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Central Ohio health departments monitoring measles exposures as outbreak expands

According to the CDC, measles is one of the most contagious of all infectious diseases.

COLUMBUS, Ohio — Health leaders across central Ohio are keeping a close watch on a measles outbreak that has spread beyond the Columbus area with cases now confirmed in Franklin and Ross counties.

In Fairfield and Licking counties, there are no cases but the health departments are tracking multiple potential exposures. 

Licking County Health Department commissioner Chad Brown said they are now checking vaccination rates at schools and daycares.

"We've seen really high vaccination rates within the schools,” Brown said. “We've been contacted with the daycares - will be in contact with them again this afternoon, and is trying to get them as much information as we can."

Ken Gordon, an Ohio Department of Health spokesperson, said the ODH laboratory is handling testing and has extended its hours to include weekends to better accommodate the timely test demands. ODH is also helping local health departments with case investigations, contact tracing and education about the MMR vaccine.

“We are monitoring these cases very closely,” said ODH Director Bruce Vanderhoff, MD, MBA. “This reinforces why it is so important to get vaccinated. The common denominator in these cases is that these are children who are not vaccinated against measles. 

"We live in a global environment, and these viruses simply have not been eradicated. When pockets of our community are not protected through vaccination, this can lead to cases or outbreaks that are preventable. We are all always at risk if unvaccinated.”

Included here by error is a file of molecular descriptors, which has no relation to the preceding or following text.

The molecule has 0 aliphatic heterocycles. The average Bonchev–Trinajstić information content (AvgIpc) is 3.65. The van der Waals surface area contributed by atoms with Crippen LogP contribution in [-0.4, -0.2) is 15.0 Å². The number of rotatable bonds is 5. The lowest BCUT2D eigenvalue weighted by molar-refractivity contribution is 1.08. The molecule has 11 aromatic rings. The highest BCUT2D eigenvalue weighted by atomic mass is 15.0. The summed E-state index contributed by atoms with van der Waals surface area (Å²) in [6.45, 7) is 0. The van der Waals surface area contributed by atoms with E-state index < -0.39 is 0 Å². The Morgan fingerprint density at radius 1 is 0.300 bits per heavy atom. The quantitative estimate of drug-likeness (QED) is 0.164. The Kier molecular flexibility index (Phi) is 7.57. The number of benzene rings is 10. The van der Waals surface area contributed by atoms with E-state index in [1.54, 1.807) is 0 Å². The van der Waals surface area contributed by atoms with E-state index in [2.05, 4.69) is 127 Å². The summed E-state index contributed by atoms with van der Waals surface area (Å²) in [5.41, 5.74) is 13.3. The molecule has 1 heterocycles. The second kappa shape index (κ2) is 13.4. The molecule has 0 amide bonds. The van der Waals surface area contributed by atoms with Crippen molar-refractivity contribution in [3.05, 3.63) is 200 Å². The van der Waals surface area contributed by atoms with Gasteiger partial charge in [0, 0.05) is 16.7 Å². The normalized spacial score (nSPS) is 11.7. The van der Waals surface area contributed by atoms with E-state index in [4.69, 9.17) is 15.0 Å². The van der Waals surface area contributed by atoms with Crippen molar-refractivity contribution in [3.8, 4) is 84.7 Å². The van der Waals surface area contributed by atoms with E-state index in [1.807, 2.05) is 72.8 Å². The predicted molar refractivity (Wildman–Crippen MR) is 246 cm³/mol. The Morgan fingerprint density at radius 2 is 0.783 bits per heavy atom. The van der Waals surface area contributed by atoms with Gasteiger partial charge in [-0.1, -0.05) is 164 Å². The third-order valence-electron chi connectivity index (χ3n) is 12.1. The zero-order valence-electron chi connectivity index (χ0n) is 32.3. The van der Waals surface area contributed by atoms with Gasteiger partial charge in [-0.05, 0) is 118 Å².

According to Columbus Public Health, people were exposed at three places in the last two weeks: Polaris Fashion Place, a church on Cleveland Avenue and a Meijer on Sawmill Road. If you were at any of these locations during these times, you are being asked to watch for symptoms.

RELATED: Columbus Public Health reveals 3 locations people may have had measles exposure, urge unvaccinated to watch for symptoms

According to the CDC, measles is one of the most contagious of all infectious diseases. It's transmitted by direct contact with infectious droplets – it spreads when a person breathes, coughs or sneezes. 

The virus can remain in the air for up to two hours after an infected person has left the area.

Symptoms could take 21 days from exposure. Those symptoms include:

  • High fever
  • Cough
  • Runny nose
  • Red, watery eyes
  • Rash

People are most contagious with the rash, which can break out 3 to 5 days after symptoms begin.

To be tested, a person needs to have symptoms.

2 doses of the MMR vaccine are 97% effective at preventing measles. One dose is 93% effective.

"I think it's just a reminder of how important vaccinations are,” Brown said.

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